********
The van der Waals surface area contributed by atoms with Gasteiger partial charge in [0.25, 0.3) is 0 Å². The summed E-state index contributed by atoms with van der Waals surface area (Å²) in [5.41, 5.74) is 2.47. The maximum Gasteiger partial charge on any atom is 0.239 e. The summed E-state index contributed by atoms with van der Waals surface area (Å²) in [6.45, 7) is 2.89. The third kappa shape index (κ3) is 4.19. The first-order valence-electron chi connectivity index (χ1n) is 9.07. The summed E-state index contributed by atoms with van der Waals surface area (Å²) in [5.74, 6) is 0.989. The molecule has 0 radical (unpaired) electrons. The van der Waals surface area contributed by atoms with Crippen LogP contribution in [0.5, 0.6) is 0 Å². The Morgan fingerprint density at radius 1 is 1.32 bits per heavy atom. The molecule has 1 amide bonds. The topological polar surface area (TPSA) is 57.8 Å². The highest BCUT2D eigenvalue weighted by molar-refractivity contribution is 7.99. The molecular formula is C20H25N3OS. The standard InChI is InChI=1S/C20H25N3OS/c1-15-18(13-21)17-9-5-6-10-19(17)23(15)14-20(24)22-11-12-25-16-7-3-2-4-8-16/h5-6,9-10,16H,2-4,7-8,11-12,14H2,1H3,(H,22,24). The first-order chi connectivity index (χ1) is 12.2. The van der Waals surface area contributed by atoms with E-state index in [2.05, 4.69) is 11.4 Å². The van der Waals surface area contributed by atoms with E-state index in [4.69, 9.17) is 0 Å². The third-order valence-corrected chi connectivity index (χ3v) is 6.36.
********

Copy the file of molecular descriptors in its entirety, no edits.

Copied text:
The van der Waals surface area contributed by atoms with Gasteiger partial charge in [0.25, 0.3) is 0 Å². The summed E-state index contributed by atoms with van der Waals surface area (Å²) in [5.41, 5.74) is 2.47. The maximum Gasteiger partial charge on any atom is 0.239 e. The summed E-state index contributed by atoms with van der Waals surface area (Å²) in [6.45, 7) is 2.89. The third kappa shape index (κ3) is 4.19. The first-order valence-electron chi connectivity index (χ1n) is 9.07. The summed E-state index contributed by atoms with van der Waals surface area (Å²) in [5.74, 6) is 0.989. The molecule has 0 radical (unpaired) electrons. The van der Waals surface area contributed by atoms with Crippen LogP contribution in [0.5, 0.6) is 0 Å². The Morgan fingerprint density at radius 1 is 1.32 bits per heavy atom. The molecule has 1 amide bonds. The topological polar surface area (TPSA) is 57.8 Å². The highest BCUT2D eigenvalue weighted by molar-refractivity contribution is 7.99. The molecular formula is C20H25N3OS. The standard InChI is InChI=1S/C20H25N3OS/c1-15-18(13-21)17-9-5-6-10-19(17)23(15)14-20(24)22-11-12-25-16-7-3-2-4-8-16/h5-6,9-10,16H,2-4,7-8,11-12,14H2,1H3,(H,22,24). The first-order chi connectivity index (χ1) is 12.2. The van der Waals surface area contributed by atoms with E-state index in [2.05, 4.69) is 11.4 Å². The van der Waals surface area contributed by atoms with E-state index in [4.69, 9.17) is 0 Å². The third-order valence-corrected chi connectivity index (χ3v) is 6.36.